Install a Shower Timer, Save Thousands of Gallons of Water

published Mar 3, 2011
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(Image credit: Apartment Therapy)

Did you know that reducing your daily shower time by a single minute will save a whopping thousand gallons of water in a year? Installing a shower timer in your bathroom is the easiest way to keep track of your time spent under the water. We’ve collected some of the best on the market, and shared them along with some water-saving tips below.

According to the EPA, Americans use an average of 100 gallons of water each day. A shower uses 2.5 gallons per minute, and the average shower time lasts 8 minutes — a full fifth of the average daily water usage. Total time increases for in-shower activities like shaving legs, or simply daydreaming (and who doesn’t get their best ideas while in the shower).

Reducing your shower length even a minute puts a huge dent in that number (not to mention your water and heating bills), and cutting in-shower time to the recommended 5 minutes would mean saving nearly three thousand gallons of water per year. Here are some tips to help you (ahem) clean up your act.

1. Time yourself in the shower (and while brushing your teeth!)
How long do you typically spend in the shower? Try setting an egg timer or the timer on your phone, and measure yourself honestly. You might be surprised — it’s easy to loose track of the time. And if you take a bath, that’s about 50 gallons of water (the equivalent of a 20 minute shower).

2. Calculate your total daily water usage.
Enter your details at this site to see the many ways in which a household consumes water.

3. Look for ways to reduce.
Experts recommend cutting your shower time to a mere 5 minutes. It doesn’t sound like much, but it gives plenty of time to get clean, and even wash your hair.

The best way to manage this is to install a shower timer. These come in several styles, from the low tech sand timer to the high tech atomic clock. Check ’em out:

(Image credit: Apartment Therapy)

The Zelco Aquatime Rope Clock ($21) hangs on a 12-inch rope, is water-resistant and keeps time with a second hand. Useful if suction cups tend to not stick to your shower, since that’s what most models use.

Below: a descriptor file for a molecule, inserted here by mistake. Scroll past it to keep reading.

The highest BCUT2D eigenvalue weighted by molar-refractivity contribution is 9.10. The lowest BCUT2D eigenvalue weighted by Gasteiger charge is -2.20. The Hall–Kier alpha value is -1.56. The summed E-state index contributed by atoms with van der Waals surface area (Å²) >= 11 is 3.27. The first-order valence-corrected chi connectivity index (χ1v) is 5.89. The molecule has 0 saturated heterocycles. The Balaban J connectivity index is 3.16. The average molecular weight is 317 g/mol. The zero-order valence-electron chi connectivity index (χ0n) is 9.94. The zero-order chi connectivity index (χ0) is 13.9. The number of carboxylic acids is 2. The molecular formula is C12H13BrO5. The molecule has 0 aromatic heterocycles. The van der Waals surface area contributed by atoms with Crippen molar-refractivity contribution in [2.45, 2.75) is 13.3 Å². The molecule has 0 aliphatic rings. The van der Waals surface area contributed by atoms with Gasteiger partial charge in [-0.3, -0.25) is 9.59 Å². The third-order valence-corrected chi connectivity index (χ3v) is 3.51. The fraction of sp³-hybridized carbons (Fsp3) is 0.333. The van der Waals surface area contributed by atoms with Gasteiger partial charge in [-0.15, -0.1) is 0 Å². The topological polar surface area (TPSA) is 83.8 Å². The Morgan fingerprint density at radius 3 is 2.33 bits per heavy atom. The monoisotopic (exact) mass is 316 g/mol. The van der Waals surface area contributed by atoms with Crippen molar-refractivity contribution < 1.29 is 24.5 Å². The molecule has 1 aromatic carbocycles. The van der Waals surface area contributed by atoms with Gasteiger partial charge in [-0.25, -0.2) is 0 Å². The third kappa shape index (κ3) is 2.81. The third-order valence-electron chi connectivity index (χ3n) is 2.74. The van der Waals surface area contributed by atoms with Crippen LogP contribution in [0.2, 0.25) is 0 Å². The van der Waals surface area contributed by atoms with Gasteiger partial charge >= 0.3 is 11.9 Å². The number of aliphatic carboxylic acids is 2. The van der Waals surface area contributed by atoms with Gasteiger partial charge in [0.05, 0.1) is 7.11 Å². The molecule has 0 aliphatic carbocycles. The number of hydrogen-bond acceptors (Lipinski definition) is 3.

(Image credit: Apartment Therapy)

This Atomic Bathroom Digital Alarm Clock With suction cup ($16.23) does what it says on the tin — it mounts to the wall with a suction cup, and sets its time automatically from the atomic clock in Boulder, Colorado. Claims to be “accurate to 1 second every 60 million years.”

(Image credit: Apartment Therapy)

The Shower Clock Timer by Nrg ideas ($5.49) has a sand timer that measures five minutes. Rotate it on its suction cup for another shower segment. Sometimes, the simplest option is the most effective.

(Image credit: Apartment Therapy)

The Digital Shower Timer Bird ($13.95) is a nice family-friendly option, with a countdown timer and buzzer alarm. The manufacturer, Ripple, sells timers in other cute and colorful shapes, like a yellow duck, a blue star, a green house/arrow and a green turtle.

(Image credit: Apartment Therapy)

The Shower Time by Efergy (£7.99) attaches to your shower head to measure water flow, alerting you with an alarm when you’ve used a pre-set amount of your choice.

If you’re really gung-ho, try the Navy shower, a method developed as a way to minimize the drain on water resources aboard Navy ships and submarines.It goes like this: wet yourself, turn off the water, lather your hair and body, then rinse it off quickly. Voila!

4. Check your bill — and watch the savings.
Gather up your water bills, and check out your average monthly usage. Set a goal for each month, and use the timer in the shower, while brushing teeth, and washing dishes (a tip: washing by hand uses only a fraction of the water used by a dishwasher).

It can be extremely satisfying to watch that number go down — along with the amount you’re expected to pay. And it makes the planet happy, too!

(Waterfall: flickr member bugmonkey licensed for use under Creative Commons. Clock face: flickr member crunklygill licensed for use under Creative Commons)